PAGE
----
FIG. 12 shows a circuit embodying such a voltage reference. A buffer amplifier A1 receives the DC offset voltage VDC, and supplies it to node 40, at the centre of a resistive divider network comprising resistors R7, R8, R9. Several nodes 42, 44, 46, 48 are tapped from this resistive divider network. This network is connected in series, and forms a first circuit branch, with two p-channel MOS transistors QP1, QP2 in series, connected also to the positive-most supply voltage V4, and two n-channel MOS transistors in series QN1, QN2, also connected to a ground voltage VSS.
A second, parallel, circuit branch has two p-channel MOS transistors QP3, QP4 and two n-channel transistors QN3, QN4 in series respectively between V4 and VSS. The p-channel transistors QP3, QP4 have their gates connected to the gates of transistors QP1, QP2 respectively, and to their own source terminals. The n-channel transistors QN3, QN4 have their gates connected to the gates of transistors QN1, QN2, respectively.
A third parallel circuit branch comprises two n-channel MOS transistors QN5, QN6 connected in series, the source of QN6 being connected to the ground voltage VSS, the drain of QN5 being connected to the output of a constant current generator IG, which generates a constant current Iref through the transistors QN5, QN6. The gates of transistors QN5 and QN6 are connected to the gates of transistors QN3, QN4 respectively, and also to their own respective drain terminals.
The constant current generator IG passes its reference current Iref through the two n-channel transistors QN5, QN6. These are each connected as a current mirror with transistors QN3, QN4 respectively. An identical current, Iref', therefore flows through the second circuit branch. This second circuit branch consists of four transistors QP3, QP4, QN3, QN4, each connected as a current mirror with a corresponding transistor in the first circuit branch.
The first circuit branch comprises an upper portion, including transistors QP1, QP2, and resistors R7, R8 as far as node 40; and a lower portion comprising the rest of the branch, that is resistors R9, R8 from node 40, and transistors QN1, QN2. The current mirrors comprising transistors QP3, QP1, QP4, QP2 cause a current Iref", equal to Iref, to flow in the upper part of the first circuit branch. The current mirrors comprising transistors QN3, QN1, QN4, QN2 cause a current Ireif", equal to Iref, to flow in the lower portion of the first circuit branch. Hence, an identical current flows in each portion of the first circuit branch, and no current flows into or out of the output of amplifier A1.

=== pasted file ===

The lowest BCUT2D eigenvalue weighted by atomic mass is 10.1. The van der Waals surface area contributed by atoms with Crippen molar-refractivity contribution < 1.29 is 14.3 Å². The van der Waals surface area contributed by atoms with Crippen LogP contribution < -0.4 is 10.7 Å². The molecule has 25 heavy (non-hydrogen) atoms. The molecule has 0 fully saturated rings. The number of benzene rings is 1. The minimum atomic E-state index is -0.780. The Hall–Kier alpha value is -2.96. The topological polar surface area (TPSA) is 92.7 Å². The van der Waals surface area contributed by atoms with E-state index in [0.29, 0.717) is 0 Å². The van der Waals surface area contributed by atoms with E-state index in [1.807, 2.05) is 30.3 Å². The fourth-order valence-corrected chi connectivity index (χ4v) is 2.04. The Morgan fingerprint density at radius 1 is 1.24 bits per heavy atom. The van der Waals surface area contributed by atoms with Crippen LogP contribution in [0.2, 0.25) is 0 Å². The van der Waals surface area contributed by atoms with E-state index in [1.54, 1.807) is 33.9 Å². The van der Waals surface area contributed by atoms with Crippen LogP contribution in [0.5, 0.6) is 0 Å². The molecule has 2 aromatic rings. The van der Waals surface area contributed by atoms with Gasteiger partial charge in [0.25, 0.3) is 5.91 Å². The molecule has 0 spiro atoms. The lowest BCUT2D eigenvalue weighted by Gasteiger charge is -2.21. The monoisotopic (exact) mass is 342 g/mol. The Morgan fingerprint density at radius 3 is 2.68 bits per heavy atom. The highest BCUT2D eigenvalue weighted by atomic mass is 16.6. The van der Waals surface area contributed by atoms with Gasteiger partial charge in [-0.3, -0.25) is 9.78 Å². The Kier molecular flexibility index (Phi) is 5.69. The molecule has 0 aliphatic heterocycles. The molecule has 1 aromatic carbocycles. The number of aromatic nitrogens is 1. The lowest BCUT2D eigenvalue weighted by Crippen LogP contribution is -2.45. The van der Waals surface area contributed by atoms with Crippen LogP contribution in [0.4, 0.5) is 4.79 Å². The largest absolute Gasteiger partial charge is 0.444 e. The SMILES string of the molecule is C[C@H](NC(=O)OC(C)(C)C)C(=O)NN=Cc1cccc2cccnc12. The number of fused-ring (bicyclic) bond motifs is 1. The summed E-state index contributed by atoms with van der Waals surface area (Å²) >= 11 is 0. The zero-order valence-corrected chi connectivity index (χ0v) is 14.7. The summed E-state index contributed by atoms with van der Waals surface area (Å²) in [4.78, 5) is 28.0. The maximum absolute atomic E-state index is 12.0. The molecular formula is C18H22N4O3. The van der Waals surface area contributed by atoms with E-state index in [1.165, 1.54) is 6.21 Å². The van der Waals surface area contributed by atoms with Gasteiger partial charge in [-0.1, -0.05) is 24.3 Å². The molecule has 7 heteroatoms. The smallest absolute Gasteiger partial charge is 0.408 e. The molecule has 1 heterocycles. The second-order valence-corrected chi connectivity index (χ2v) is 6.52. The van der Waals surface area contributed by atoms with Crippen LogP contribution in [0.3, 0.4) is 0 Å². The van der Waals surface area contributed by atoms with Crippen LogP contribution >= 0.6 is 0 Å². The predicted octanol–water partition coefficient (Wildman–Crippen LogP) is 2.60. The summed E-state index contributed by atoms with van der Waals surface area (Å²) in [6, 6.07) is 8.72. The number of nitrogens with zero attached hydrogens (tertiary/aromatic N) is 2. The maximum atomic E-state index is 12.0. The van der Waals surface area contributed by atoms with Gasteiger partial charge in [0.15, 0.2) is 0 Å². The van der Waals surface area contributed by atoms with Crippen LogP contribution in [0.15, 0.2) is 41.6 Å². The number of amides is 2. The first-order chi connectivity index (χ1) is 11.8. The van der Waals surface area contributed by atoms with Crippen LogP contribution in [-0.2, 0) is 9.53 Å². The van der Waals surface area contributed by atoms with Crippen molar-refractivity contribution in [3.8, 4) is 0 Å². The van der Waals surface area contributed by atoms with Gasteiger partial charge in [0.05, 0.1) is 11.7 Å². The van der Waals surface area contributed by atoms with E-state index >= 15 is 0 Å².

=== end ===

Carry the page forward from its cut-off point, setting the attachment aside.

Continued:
The output of the buffer amplifier A1 holds the voltage VDC at node 40. The voltages at each of the nodes 42, 44, 46, 48 are then accurately held at voltages VDC ±Iref.Rt, where Rt is the total resistance between the node in question and node 40. Hence, by selecting appropriate values for resistors R7, R8, R9, all of which may be adjustable, accurate reference voltages are available for any desired value, with respect to the DC component VDC. The difference between the voltage at each node and node 40 is fixed by the constant current source output Iref, and the adjustments and values of resistors R7, R8, R9. If only voltages greater than VDC or only voltages less than VDC were required, resistors would only be necessary in either the upper or the lower portions of the first circuit branch.